dimanche 17 janvier 2010

Trapped by the Mormons

In opposition to high culture’s alleged flight from sensationalism, modern popular culture has been institutionally delimitated and defined by its conjoined exploitation of sexuality and violence, from XIXth century penny dreadfuls and romans-feuilleton to Grand-Guignol theater or the “spicy” torture-chambers of the “pulp era”. Fueled by the fin de siècle “sadomania” that united in similar wet dreams elitist products of the Decadents and fledge porn for the working classes, the marriage of pleasure and pain has been the latent energy of mass production and mass consumption of popular fiction, heroes and heroines being violently abused in extreme sadistic fantasies being the common denominator of dozens of narrative sub-genres, from the western to the “hard-boiled”, from horror to science-fiction and from jungle adventures to historic romances. Situated “in the shadow of the Divine Marquis” as Mario Praz so admirably remarked in his Romantic Agony, these productions present themselves as denegation and apotheosis of cruel sexuality, claiming to disqualify it as a symptom of the perversity of the villains (from the mad scientists to the uncountable ethnic Others that threaten the -Western- world) and altogether making it the centre of attention and the trademark of the product itself, quite physically so in the paratextual paraphernalia, starting with the titillating covers, inevitably presenting the same sado-masochistic scenario that will fuel the reader’s desire so often frustrated by the actual content of the texts themselves.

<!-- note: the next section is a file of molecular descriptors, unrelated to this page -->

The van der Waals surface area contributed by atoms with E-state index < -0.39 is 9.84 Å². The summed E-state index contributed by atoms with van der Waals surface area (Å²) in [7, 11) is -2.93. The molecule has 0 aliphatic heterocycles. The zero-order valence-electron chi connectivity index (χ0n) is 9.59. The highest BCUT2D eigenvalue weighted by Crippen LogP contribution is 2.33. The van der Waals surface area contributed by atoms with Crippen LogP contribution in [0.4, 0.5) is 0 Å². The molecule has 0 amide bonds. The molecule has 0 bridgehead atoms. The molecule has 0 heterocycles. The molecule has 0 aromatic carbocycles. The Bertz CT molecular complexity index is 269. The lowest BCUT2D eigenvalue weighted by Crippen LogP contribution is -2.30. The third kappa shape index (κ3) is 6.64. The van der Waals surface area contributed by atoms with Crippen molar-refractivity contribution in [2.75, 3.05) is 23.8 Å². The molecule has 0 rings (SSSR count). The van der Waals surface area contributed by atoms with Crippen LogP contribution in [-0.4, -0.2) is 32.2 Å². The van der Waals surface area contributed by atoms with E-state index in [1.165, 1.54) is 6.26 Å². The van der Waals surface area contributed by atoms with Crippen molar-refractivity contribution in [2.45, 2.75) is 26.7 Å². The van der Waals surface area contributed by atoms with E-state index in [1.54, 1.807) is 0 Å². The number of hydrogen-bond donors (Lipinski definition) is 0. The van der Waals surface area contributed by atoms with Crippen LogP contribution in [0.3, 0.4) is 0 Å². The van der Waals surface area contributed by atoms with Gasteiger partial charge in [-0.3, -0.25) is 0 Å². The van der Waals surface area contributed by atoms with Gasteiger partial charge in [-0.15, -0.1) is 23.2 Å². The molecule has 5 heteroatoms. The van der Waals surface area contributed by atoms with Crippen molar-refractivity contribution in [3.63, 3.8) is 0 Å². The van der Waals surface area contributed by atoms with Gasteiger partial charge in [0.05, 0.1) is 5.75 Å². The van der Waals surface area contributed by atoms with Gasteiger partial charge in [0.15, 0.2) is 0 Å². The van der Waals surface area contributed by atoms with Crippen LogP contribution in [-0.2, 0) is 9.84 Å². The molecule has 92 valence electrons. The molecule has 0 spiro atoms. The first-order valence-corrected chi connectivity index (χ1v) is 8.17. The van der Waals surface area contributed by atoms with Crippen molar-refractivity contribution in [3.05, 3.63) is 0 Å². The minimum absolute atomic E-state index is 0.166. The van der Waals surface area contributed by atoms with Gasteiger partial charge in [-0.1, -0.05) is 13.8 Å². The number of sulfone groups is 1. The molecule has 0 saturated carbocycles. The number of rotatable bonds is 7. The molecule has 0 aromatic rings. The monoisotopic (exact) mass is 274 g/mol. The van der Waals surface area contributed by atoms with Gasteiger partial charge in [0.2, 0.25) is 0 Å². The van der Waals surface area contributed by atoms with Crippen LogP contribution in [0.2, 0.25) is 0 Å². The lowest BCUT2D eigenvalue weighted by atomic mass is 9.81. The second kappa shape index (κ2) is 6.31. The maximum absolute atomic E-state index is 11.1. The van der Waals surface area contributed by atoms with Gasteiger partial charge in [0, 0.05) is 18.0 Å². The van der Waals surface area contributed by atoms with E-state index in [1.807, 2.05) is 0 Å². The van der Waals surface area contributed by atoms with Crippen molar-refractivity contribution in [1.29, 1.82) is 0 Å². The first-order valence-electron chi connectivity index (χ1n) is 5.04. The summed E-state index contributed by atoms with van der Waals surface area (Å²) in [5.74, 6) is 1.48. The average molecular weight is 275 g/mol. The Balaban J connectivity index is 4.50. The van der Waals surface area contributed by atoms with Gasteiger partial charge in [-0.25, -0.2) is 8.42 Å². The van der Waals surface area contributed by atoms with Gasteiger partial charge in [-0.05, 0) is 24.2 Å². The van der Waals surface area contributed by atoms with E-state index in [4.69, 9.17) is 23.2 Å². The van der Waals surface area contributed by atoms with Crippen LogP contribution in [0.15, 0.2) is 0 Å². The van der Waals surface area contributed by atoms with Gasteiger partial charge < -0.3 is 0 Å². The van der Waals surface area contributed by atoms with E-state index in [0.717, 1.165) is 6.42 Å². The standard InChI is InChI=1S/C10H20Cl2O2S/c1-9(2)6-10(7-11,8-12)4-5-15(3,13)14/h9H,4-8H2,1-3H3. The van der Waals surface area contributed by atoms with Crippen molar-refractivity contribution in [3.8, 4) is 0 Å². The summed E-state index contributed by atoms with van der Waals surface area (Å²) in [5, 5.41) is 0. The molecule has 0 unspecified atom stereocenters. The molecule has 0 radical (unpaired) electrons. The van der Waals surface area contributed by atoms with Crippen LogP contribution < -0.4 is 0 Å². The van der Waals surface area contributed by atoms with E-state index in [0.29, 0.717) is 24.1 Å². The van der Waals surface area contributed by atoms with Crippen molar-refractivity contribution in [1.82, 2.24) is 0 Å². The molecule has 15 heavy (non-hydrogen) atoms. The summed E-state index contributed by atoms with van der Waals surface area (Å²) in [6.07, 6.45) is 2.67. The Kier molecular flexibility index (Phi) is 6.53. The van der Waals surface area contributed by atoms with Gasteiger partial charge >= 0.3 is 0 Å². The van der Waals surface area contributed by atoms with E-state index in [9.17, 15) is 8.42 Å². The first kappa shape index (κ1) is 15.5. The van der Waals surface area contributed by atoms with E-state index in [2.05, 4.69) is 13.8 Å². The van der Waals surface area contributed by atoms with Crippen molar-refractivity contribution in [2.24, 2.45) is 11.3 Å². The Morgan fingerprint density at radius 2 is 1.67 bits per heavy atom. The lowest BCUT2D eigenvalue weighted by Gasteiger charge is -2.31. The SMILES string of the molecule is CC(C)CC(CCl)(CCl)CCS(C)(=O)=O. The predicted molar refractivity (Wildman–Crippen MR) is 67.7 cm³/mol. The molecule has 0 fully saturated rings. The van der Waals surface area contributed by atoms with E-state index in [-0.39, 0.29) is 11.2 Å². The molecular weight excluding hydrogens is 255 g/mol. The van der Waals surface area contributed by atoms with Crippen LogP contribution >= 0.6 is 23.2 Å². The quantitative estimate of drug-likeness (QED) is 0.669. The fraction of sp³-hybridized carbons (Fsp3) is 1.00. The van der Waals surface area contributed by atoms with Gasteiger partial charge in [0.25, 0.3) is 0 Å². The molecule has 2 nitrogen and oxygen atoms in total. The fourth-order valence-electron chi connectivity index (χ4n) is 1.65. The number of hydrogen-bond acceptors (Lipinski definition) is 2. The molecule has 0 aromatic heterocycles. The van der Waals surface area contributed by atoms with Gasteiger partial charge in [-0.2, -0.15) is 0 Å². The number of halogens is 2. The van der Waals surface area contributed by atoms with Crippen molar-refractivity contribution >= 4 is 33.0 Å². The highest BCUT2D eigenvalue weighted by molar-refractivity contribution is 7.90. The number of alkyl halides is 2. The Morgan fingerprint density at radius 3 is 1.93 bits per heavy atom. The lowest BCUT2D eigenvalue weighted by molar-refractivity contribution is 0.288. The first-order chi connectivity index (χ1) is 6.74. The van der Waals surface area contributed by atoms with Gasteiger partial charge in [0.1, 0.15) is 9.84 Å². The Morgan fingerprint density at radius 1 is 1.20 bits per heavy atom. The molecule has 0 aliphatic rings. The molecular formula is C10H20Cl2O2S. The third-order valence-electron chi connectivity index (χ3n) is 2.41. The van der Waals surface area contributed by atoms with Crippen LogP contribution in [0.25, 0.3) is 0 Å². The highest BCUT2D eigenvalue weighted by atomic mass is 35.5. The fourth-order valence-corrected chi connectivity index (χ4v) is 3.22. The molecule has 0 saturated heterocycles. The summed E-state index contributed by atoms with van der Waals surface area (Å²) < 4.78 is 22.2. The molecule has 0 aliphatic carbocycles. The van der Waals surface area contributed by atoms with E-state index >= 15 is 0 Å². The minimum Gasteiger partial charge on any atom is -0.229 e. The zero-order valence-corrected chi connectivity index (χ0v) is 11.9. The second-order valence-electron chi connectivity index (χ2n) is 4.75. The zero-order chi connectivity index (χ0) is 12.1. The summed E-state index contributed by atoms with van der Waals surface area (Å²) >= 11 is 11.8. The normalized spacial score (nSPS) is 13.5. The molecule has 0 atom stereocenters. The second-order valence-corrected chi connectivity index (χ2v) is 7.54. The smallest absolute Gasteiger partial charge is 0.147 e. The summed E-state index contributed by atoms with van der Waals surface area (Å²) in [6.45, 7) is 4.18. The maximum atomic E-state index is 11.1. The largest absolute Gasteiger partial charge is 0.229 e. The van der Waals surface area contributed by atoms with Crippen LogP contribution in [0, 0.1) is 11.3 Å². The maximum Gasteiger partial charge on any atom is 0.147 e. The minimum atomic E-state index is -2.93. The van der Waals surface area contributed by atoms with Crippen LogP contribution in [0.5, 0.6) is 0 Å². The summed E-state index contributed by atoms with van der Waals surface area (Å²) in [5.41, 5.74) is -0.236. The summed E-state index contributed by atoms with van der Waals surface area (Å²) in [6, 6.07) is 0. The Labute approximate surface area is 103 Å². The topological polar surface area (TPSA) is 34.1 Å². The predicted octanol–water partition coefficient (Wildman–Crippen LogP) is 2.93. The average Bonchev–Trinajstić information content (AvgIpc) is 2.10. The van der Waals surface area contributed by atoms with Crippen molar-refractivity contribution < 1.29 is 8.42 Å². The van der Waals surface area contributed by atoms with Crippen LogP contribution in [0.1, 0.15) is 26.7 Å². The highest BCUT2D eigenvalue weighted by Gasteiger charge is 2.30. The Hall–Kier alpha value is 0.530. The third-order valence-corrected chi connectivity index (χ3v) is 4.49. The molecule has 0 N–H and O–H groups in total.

This legacy was reworked by cinema since its beginnings as massive popular entertainment with such sexploitation subgenres as “vice films” initiated with Traffic in Souls (1913) and followed with The Inside of the White Slave Traffic (1913) or roadshow S&M epic Trapped by the Mormons (1922) that enacted sadistic sexual subtexts through the same denying strategy, presenting themselves as exposures of the "shocking truth” about the world of the slums. Soon contained by the Hays' 1927 list of eleven "Don'ts" that excluded depiction of sexual perversion, white slavery, rape, profanity, suggestive nudity, use of illegal drugs, miscegenation or executions, the new media found in the horror subgenre a specific and elusive niche of exploring sado-masochism, arguably the main drive of the Gothic tradition. Less lurid than the contemporary Spicy Horror illustrations, horror cinema became embedded with violent sexual fantasies, from bestiality (a topos of Romantic porn like Musset’s Gamiani reinvented in dozens of ape abductors movies that culminate with King Kong) to the “supersadism” of the mad doctors directly imported from Grand Guignol and blooming in Esper and Steadie’s 1934 Maniac. Like a distorted mirror, exploitation was emerging as a direct product of the Code, forming a lucrative fringe enterprise based on all that was to be repressed from classical Hollywood, including “white slavery” and incidental S&M like the anonymous An English story, showing explicit bondage.

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